Reports of Medical and Surgical Practice in the Hospitals of Great Britain

1872 BMJ (Clinical Research Edition)  
about I P.'m., I was called to attend 'Mr. P., a farmer in this district. On my arrival at his residence, I found him in violent convulsions with trismus, and blood passing from the mouth in consequence of the teeth having wounded the tongue. He was quite comatose ; the face and neck were livid ; the breathing stertorous; the extremities and surface of the body were cold; the pulse was scarcely perceptible. I had him put into a warm bath immediately. In forty minutes the convulsions ceased,
more » ... ulsions ceased, sensibility partly returned, the face and neck had assumed their natural hue, the breathing became quieter, the extremities and body were warm, and the pulse much stronger. Ile was then removed to bed, wrapped in blankets; a bottle of warm water was put to the feet, cold applications to the head, and a strong mtustard stupe to the nape of the neck. I saw the patient again at 7 P. M.; he was then perfectly conscious; the convulsions had not returned ; the breathing was calm ; the body and extremities had increased in temperature; the pulse was 88 ; the tongue moist and clean, but sore. I-le had passed about half a pint of urine, which was more acid than normal urine ; but I could not detect in it the odour of carbolic acid. HIe complained of giddiness, but no pain, in the head ; he had pain in the face and neck, with the taste of carbolic acid in the mouth and throat, and a great deal of gastric irritation. I gave him an aperient, and afterwards a mixture composed of nitrate of bismuth, dilute hydrocyanic acid (P.L.), acacia mixture and water, a gargle for the mouth of chlorate of potash and tincture of myrrh, and a liniment of equal parts of belladonna and soap liniment, to be applied to the neck and face. At my next visit, on the 27th, at 10 A.M., I found him much better. The mixture, gargle, and embrocation, were continued ; and he was allowed a light diet of boiled chicken, sago, and milk. He improved daily, and was quite convalescent on the 30th. Had the warm bath not acted so beneficially in restoring my patient, I should at once have resorted to venesection. Mr. P. told me that on the day he became ill he was engaged in his usual occupation amongst the cattle, and had been exposed for three hours to the fumes of strong carbolic acid ; and that as he was going to the house to dinner he was seized with giddiness, stupor, and convulsions. In the case of poisoning by carbolic acid, quoted in the TOURNAL October 26th, from Dr. Alosler, the symptoms were similar to those under which my patient laboured.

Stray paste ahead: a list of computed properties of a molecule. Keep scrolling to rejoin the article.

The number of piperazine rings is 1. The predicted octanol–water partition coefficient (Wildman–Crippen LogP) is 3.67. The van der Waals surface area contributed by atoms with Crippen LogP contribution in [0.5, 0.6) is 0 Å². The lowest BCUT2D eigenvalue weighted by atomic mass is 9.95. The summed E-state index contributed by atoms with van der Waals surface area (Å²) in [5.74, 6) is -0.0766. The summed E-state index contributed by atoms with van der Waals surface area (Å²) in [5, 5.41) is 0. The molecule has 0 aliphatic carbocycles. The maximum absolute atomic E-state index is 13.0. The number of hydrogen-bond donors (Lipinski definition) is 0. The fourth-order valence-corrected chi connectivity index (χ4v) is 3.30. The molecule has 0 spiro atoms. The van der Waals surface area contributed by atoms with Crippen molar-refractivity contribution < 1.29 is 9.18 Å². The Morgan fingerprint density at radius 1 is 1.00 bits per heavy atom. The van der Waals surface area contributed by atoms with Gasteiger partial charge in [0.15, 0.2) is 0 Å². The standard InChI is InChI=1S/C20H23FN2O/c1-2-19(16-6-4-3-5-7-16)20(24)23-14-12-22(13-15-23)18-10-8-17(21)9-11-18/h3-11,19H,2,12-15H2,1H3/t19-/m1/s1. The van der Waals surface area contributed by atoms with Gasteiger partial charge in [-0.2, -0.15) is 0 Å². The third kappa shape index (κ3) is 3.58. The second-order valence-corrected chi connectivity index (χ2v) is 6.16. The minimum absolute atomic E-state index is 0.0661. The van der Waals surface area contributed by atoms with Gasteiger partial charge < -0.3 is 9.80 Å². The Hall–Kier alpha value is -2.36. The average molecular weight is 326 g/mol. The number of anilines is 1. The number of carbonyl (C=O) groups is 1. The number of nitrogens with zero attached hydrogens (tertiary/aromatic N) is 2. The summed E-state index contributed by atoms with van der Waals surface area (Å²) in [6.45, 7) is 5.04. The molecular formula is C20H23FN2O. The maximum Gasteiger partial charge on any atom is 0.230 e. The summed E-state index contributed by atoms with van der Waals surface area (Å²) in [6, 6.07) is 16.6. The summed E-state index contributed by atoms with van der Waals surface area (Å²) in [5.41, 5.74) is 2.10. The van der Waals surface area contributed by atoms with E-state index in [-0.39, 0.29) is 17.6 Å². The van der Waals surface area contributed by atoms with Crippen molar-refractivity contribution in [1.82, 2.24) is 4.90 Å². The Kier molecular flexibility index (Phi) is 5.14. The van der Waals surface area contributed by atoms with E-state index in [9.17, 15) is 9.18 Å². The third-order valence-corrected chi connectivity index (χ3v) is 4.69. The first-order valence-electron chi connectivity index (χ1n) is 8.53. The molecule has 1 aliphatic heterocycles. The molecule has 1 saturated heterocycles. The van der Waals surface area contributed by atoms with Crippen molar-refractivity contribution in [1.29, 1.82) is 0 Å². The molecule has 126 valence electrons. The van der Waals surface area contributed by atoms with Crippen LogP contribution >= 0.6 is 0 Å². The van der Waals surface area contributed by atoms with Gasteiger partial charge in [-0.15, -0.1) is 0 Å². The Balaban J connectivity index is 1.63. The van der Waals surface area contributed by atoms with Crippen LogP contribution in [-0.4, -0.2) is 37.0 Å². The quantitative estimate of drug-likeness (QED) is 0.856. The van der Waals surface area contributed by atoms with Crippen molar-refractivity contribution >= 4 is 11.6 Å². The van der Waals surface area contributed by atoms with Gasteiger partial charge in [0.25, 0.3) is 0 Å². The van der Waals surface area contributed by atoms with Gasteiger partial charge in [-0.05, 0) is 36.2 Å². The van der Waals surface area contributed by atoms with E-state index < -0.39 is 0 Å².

doi:10.1136/bmj.2.621.579-b fatcat:drtfeqcvure3hd3qlxnzio2e5u